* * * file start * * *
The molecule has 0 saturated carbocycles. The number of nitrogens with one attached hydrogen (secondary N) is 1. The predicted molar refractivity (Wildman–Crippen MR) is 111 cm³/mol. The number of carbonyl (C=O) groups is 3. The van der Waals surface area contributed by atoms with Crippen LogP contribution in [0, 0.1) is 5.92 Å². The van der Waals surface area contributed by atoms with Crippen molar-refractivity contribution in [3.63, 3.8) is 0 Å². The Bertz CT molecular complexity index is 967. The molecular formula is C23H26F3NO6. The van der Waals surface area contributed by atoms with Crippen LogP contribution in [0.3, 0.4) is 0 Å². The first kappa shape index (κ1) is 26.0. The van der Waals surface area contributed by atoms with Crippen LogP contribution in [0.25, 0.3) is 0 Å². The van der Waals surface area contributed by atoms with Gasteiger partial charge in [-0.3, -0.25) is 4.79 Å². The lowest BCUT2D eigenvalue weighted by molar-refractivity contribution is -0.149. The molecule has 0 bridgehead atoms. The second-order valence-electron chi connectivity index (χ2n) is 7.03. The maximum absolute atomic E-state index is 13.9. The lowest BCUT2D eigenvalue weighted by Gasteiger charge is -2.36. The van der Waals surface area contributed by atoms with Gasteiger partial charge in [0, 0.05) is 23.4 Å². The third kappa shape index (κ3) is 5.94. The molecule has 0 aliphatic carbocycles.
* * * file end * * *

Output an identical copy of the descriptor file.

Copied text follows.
The molecule has 0 saturated carbocycles. The number of nitrogens with one attached hydrogen (secondary N) is 1. The predicted molar refractivity (Wildman–Crippen MR) is 111 cm³/mol. The number of carbonyl (C=O) groups is 3. The van der Waals surface area contributed by atoms with Crippen LogP contribution in [0, 0.1) is 5.92 Å². The van der Waals surface area contributed by atoms with Crippen molar-refractivity contribution in [3.63, 3.8) is 0 Å². The Bertz CT molecular complexity index is 967. The molecular formula is C23H26F3NO6. The van der Waals surface area contributed by atoms with Crippen LogP contribution in [0.3, 0.4) is 0 Å². The first kappa shape index (κ1) is 26.0. The van der Waals surface area contributed by atoms with Crippen LogP contribution in [0.25, 0.3) is 0 Å². The van der Waals surface area contributed by atoms with Gasteiger partial charge in [-0.3, -0.25) is 4.79 Å². The lowest BCUT2D eigenvalue weighted by molar-refractivity contribution is -0.149. The molecule has 0 bridgehead atoms. The second-order valence-electron chi connectivity index (χ2n) is 7.03. The maximum absolute atomic E-state index is 13.9. The lowest BCUT2D eigenvalue weighted by Gasteiger charge is -2.36. The van der Waals surface area contributed by atoms with Gasteiger partial charge in [0, 0.05) is 23.4 Å². The third kappa shape index (κ3) is 5.94. The molecule has 0 aliphatic carbocycles.